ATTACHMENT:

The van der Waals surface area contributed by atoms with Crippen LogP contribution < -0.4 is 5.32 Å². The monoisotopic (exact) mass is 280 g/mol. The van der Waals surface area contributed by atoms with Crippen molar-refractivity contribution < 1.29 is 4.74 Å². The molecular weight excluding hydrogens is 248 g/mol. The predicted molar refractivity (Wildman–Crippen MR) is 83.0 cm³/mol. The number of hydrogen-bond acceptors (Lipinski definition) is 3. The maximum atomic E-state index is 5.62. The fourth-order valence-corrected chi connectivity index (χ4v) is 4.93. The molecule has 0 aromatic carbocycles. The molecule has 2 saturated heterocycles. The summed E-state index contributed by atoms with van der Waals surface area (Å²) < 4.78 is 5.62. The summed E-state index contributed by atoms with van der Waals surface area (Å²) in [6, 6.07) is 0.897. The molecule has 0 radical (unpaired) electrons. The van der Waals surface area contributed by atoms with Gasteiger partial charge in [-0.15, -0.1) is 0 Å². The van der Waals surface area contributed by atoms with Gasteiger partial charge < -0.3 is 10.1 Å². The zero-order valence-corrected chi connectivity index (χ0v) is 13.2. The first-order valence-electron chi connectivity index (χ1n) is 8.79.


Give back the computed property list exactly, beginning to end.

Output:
The van der Waals surface area contributed by atoms with Crippen LogP contribution < -0.4 is 5.32 Å². The monoisotopic (exact) mass is 280 g/mol. The van der Waals surface area contributed by atoms with Crippen molar-refractivity contribution < 1.29 is 4.74 Å². The molecular weight excluding hydrogens is 248 g/mol. The predicted molar refractivity (Wildman–Crippen MR) is 83.0 cm³/mol. The number of hydrogen-bond acceptors (Lipinski definition) is 3. The maximum atomic E-state index is 5.62. The fourth-order valence-corrected chi connectivity index (χ4v) is 4.93. The molecule has 0 aromatic carbocycles. The molecule has 2 saturated heterocycles. The summed E-state index contributed by atoms with van der Waals surface area (Å²) < 4.78 is 5.62. The summed E-state index contributed by atoms with van der Waals surface area (Å²) in [6, 6.07) is 0.897. The molecule has 0 radical (unpaired) electrons. The van der Waals surface area contributed by atoms with Gasteiger partial charge in [-0.15, -0.1) is 0 Å². The van der Waals surface area contributed by atoms with Gasteiger partial charge < -0.3 is 10.1 Å². The zero-order valence-corrected chi connectivity index (χ0v) is 13.2. The first-order valence-electron chi connectivity index (χ1n) is 8.79.